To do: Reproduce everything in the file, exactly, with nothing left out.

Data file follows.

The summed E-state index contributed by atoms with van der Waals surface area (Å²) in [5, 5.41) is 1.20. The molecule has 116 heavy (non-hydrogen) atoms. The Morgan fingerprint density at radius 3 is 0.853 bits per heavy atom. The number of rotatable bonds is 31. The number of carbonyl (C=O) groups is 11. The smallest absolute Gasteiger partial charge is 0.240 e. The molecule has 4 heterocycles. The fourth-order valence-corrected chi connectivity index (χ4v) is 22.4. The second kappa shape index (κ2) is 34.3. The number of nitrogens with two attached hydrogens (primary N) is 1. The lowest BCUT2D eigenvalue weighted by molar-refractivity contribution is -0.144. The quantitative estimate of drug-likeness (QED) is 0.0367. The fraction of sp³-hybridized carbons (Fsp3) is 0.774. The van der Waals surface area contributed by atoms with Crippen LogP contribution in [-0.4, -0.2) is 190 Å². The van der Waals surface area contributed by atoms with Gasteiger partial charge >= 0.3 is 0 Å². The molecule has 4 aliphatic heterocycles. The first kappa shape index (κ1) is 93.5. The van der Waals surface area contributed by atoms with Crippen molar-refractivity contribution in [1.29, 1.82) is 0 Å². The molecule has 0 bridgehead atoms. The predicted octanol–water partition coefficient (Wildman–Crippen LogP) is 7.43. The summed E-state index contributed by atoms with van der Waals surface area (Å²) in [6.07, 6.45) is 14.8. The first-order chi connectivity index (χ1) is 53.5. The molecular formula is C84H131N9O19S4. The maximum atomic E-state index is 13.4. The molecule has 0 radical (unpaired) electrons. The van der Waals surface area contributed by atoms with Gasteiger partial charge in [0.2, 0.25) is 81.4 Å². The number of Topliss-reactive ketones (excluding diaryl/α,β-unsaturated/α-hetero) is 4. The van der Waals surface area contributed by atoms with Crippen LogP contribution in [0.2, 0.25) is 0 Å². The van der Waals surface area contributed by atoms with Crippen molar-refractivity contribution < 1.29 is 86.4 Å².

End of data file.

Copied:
The summed E-state index contributed by atoms with van der Waals surface area (Å²) in [5, 5.41) is 1.20. The molecule has 116 heavy (non-hydrogen) atoms. The Morgan fingerprint density at radius 3 is 0.853 bits per heavy atom. The number of rotatable bonds is 31. The number of carbonyl (C=O) groups is 11. The smallest absolute Gasteiger partial charge is 0.240 e. The molecule has 4 heterocycles. The fourth-order valence-corrected chi connectivity index (χ4v) is 22.4. The second kappa shape index (κ2) is 34.3. The number of nitrogens with two attached hydrogens (primary N) is 1. The lowest BCUT2D eigenvalue weighted by molar-refractivity contribution is -0.144. The quantitative estimate of drug-likeness (QED) is 0.0367. The fraction of sp³-hybridized carbons (Fsp3) is 0.774. The van der Waals surface area contributed by atoms with Crippen LogP contribution in [-0.4, -0.2) is 190 Å². The van der Waals surface area contributed by atoms with Gasteiger partial charge >= 0.3 is 0 Å². The molecule has 4 aliphatic heterocycles. The first kappa shape index (κ1) is 93.5. The van der Waals surface area contributed by atoms with Crippen molar-refractivity contribution in [1.29, 1.82) is 0 Å². The molecule has 0 bridgehead atoms. The predicted octanol–water partition coefficient (Wildman–Crippen LogP) is 7.43. The summed E-state index contributed by atoms with van der Waals surface area (Å²) in [6.07, 6.45) is 14.8. The first-order chi connectivity index (χ1) is 53.5. The molecular formula is C84H131N9O19S4. The maximum atomic E-state index is 13.4. The molecule has 0 radical (unpaired) electrons. The van der Waals surface area contributed by atoms with Gasteiger partial charge in [0.2, 0.25) is 81.4 Å². The number of Topliss-reactive ketones (excluding diaryl/α,β-unsaturated/α-hetero) is 4. The van der Waals surface area contributed by atoms with Crippen LogP contribution in [0.2, 0.25) is 0 Å². The van der Waals surface area contributed by atoms with Crippen molar-refractivity contribution < 1.29 is 86.4 Å².